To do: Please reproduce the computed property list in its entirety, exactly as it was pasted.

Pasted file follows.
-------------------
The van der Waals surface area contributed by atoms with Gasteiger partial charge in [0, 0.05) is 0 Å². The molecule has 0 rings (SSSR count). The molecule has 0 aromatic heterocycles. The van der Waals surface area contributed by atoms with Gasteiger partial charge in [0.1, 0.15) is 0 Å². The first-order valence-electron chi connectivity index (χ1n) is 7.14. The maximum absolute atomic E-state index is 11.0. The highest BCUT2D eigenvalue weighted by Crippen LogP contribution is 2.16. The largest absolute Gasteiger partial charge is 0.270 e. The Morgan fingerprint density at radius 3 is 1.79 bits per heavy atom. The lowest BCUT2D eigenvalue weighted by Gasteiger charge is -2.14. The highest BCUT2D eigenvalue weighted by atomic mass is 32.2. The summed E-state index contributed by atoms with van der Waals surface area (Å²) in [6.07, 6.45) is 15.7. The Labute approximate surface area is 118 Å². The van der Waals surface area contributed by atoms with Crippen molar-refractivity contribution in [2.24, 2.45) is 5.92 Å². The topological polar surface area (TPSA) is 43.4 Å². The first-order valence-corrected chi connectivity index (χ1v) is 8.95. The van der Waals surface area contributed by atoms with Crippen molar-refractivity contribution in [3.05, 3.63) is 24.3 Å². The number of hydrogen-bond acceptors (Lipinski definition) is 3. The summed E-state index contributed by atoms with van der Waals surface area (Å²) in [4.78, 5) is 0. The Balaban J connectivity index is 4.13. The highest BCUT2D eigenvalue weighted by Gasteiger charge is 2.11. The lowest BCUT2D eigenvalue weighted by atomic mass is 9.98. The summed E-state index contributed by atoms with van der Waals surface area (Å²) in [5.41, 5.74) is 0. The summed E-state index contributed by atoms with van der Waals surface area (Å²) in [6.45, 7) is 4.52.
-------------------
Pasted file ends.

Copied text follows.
The van der Waals surface area contributed by atoms with Gasteiger partial charge in [0, 0.05) is 0 Å². The molecule has 0 rings (SSSR count). The molecule has 0 aromatic heterocycles. The van der Waals surface area contributed by atoms with Gasteiger partial charge in [0.1, 0.15) is 0 Å². The first-order valence-electron chi connectivity index (χ1n) is 7.14. The maximum absolute atomic E-state index is 11.0. The highest BCUT2D eigenvalue weighted by Crippen LogP contribution is 2.16. The largest absolute Gasteiger partial charge is 0.270 e. The Morgan fingerprint density at radius 3 is 1.79 bits per heavy atom. The lowest BCUT2D eigenvalue weighted by Gasteiger charge is -2.14. The highest BCUT2D eigenvalue weighted by atomic mass is 32.2. The summed E-state index contributed by atoms with van der Waals surface area (Å²) in [6.07, 6.45) is 15.7. The Labute approximate surface area is 118 Å². The van der Waals surface area contributed by atoms with Crippen molar-refractivity contribution in [2.24, 2.45) is 5.92 Å². The topological polar surface area (TPSA) is 43.4 Å². The first-order valence-corrected chi connectivity index (χ1v) is 8.95. The van der Waals surface area contributed by atoms with Crippen molar-refractivity contribution in [3.05, 3.63) is 24.3 Å². The number of hydrogen-bond acceptors (Lipinski definition) is 3. The summed E-state index contributed by atoms with van der Waals surface area (Å²) in [4.78, 5) is 0. The Balaban J connectivity index is 4.13. The highest BCUT2D eigenvalue weighted by Gasteiger charge is 2.11. The lowest BCUT2D eigenvalue weighted by atomic mass is 9.98. The summed E-state index contributed by atoms with van der Waals surface area (Å²) in [5.41, 5.74) is 0. The summed E-state index contributed by atoms with van der Waals surface area (Å²) in [6.45, 7) is 4.52.